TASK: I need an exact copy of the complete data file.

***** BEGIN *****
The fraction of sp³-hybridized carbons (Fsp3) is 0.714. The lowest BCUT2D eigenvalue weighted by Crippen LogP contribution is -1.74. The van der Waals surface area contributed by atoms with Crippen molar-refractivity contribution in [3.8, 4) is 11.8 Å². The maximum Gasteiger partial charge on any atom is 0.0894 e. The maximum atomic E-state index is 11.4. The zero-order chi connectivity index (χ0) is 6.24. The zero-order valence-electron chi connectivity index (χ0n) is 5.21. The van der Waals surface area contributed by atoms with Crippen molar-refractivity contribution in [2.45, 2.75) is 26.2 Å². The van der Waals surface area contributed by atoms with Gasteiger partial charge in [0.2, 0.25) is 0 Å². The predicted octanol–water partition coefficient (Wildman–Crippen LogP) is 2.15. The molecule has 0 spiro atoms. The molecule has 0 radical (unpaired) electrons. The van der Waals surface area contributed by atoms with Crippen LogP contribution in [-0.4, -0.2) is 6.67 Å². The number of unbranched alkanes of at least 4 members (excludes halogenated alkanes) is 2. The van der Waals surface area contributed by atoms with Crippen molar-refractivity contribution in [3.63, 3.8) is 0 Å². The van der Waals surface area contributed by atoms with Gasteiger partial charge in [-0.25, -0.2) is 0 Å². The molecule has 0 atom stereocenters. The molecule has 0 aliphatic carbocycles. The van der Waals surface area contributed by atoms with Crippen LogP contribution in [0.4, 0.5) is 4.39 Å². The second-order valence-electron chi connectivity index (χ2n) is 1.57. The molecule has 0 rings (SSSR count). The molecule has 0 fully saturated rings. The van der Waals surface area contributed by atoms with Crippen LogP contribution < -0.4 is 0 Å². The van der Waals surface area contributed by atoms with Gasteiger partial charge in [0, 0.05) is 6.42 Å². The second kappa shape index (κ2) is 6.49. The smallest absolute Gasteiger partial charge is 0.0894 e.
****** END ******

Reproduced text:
The fraction of sp³-hybridized carbons (Fsp3) is 0.714. The lowest BCUT2D eigenvalue weighted by Crippen LogP contribution is -1.74. The van der Waals surface area contributed by atoms with Crippen molar-refractivity contribution in [3.8, 4) is 11.8 Å². The maximum Gasteiger partial charge on any atom is 0.0894 e. The maximum atomic E-state index is 11.4. The zero-order chi connectivity index (χ0) is 6.24. The zero-order valence-electron chi connectivity index (χ0n) is 5.21. The van der Waals surface area contributed by atoms with Crippen molar-refractivity contribution in [2.45, 2.75) is 26.2 Å². The van der Waals surface area contributed by atoms with Gasteiger partial charge in [0.2, 0.25) is 0 Å². The predicted octanol–water partition coefficient (Wildman–Crippen LogP) is 2.15. The molecule has 0 spiro atoms. The molecule has 0 radical (unpaired) electrons. The van der Waals surface area contributed by atoms with Crippen LogP contribution in [-0.4, -0.2) is 6.67 Å². The number of unbranched alkanes of at least 4 members (excludes halogenated alkanes) is 2. The van der Waals surface area contributed by atoms with Crippen molar-refractivity contribution in [3.63, 3.8) is 0 Å². The van der Waals surface area contributed by atoms with Gasteiger partial charge in [-0.25, -0.2) is 0 Å². The molecule has 0 atom stereocenters. The molecule has 0 aliphatic carbocycles. The van der Waals surface area contributed by atoms with Crippen LogP contribution in [0.4, 0.5) is 4.39 Å². The second-order valence-electron chi connectivity index (χ2n) is 1.57. The molecule has 0 rings (SSSR count). The molecule has 0 fully saturated rings. The van der Waals surface area contributed by atoms with Crippen LogP contribution < -0.4 is 0 Å². The van der Waals surface area contributed by atoms with Gasteiger partial charge in [0, 0.05) is 6.42 Å². The second kappa shape index (κ2) is 6.49. The smallest absolute Gasteiger partial charge is 0.0894 e.